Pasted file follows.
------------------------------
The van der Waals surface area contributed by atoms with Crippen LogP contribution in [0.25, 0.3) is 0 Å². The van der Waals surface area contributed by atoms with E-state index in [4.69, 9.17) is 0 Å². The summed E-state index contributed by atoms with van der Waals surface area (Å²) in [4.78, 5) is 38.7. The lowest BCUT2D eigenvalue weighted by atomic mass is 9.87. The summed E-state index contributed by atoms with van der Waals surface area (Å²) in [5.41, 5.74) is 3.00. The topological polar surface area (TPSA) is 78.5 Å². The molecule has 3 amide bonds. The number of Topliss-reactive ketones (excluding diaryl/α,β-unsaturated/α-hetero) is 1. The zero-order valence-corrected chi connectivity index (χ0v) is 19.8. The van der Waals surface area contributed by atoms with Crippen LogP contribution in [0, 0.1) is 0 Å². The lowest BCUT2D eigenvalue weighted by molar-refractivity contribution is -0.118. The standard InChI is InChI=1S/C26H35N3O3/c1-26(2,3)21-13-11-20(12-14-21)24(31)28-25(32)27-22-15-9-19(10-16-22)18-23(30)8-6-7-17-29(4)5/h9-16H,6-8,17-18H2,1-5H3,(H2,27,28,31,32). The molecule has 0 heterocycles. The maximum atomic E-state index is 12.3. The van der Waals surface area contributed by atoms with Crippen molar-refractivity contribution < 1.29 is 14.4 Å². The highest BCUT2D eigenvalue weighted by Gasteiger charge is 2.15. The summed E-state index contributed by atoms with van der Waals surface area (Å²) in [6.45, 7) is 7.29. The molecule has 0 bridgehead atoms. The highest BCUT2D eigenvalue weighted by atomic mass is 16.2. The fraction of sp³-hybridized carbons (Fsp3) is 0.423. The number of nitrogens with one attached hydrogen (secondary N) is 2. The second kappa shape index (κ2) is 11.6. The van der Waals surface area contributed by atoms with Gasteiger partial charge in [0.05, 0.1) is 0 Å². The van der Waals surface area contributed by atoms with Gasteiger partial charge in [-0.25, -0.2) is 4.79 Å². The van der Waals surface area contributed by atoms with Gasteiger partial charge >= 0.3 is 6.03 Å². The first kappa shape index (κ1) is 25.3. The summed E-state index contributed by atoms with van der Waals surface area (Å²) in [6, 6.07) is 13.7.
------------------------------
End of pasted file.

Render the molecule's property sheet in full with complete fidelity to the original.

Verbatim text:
The van der Waals surface area contributed by atoms with Crippen LogP contribution in [0.25, 0.3) is 0 Å². The van der Waals surface area contributed by atoms with E-state index in [4.69, 9.17) is 0 Å². The summed E-state index contributed by atoms with van der Waals surface area (Å²) in [4.78, 5) is 38.7. The lowest BCUT2D eigenvalue weighted by atomic mass is 9.87. The summed E-state index contributed by atoms with van der Waals surface area (Å²) in [5.41, 5.74) is 3.00. The topological polar surface area (TPSA) is 78.5 Å². The molecule has 3 amide bonds. The number of Topliss-reactive ketones (excluding diaryl/α,β-unsaturated/α-hetero) is 1. The zero-order valence-corrected chi connectivity index (χ0v) is 19.8. The van der Waals surface area contributed by atoms with Crippen LogP contribution in [0, 0.1) is 0 Å². The lowest BCUT2D eigenvalue weighted by molar-refractivity contribution is -0.118. The standard InChI is InChI=1S/C26H35N3O3/c1-26(2,3)21-13-11-20(12-14-21)24(31)28-25(32)27-22-15-9-19(10-16-22)18-23(30)8-6-7-17-29(4)5/h9-16H,6-8,17-18H2,1-5H3,(H2,27,28,31,32). The molecule has 0 heterocycles. The maximum atomic E-state index is 12.3. The van der Waals surface area contributed by atoms with Crippen molar-refractivity contribution < 1.29 is 14.4 Å². The highest BCUT2D eigenvalue weighted by Gasteiger charge is 2.15. The summed E-state index contributed by atoms with van der Waals surface area (Å²) in [6.45, 7) is 7.29. The molecule has 0 bridgehead atoms. The highest BCUT2D eigenvalue weighted by atomic mass is 16.2. The fraction of sp³-hybridized carbons (Fsp3) is 0.423. The number of nitrogens with one attached hydrogen (secondary N) is 2. The second kappa shape index (κ2) is 11.6. The van der Waals surface area contributed by atoms with Gasteiger partial charge in [0.05, 0.1) is 0 Å². The van der Waals surface area contributed by atoms with Gasteiger partial charge in [-0.25, -0.2) is 4.79 Å². The van der Waals surface area contributed by atoms with Gasteiger partial charge >= 0.3 is 6.03 Å². The first kappa shape index (κ1) is 25.3. The summed E-state index contributed by atoms with van der Waals surface area (Å²) in [6, 6.07) is 13.7.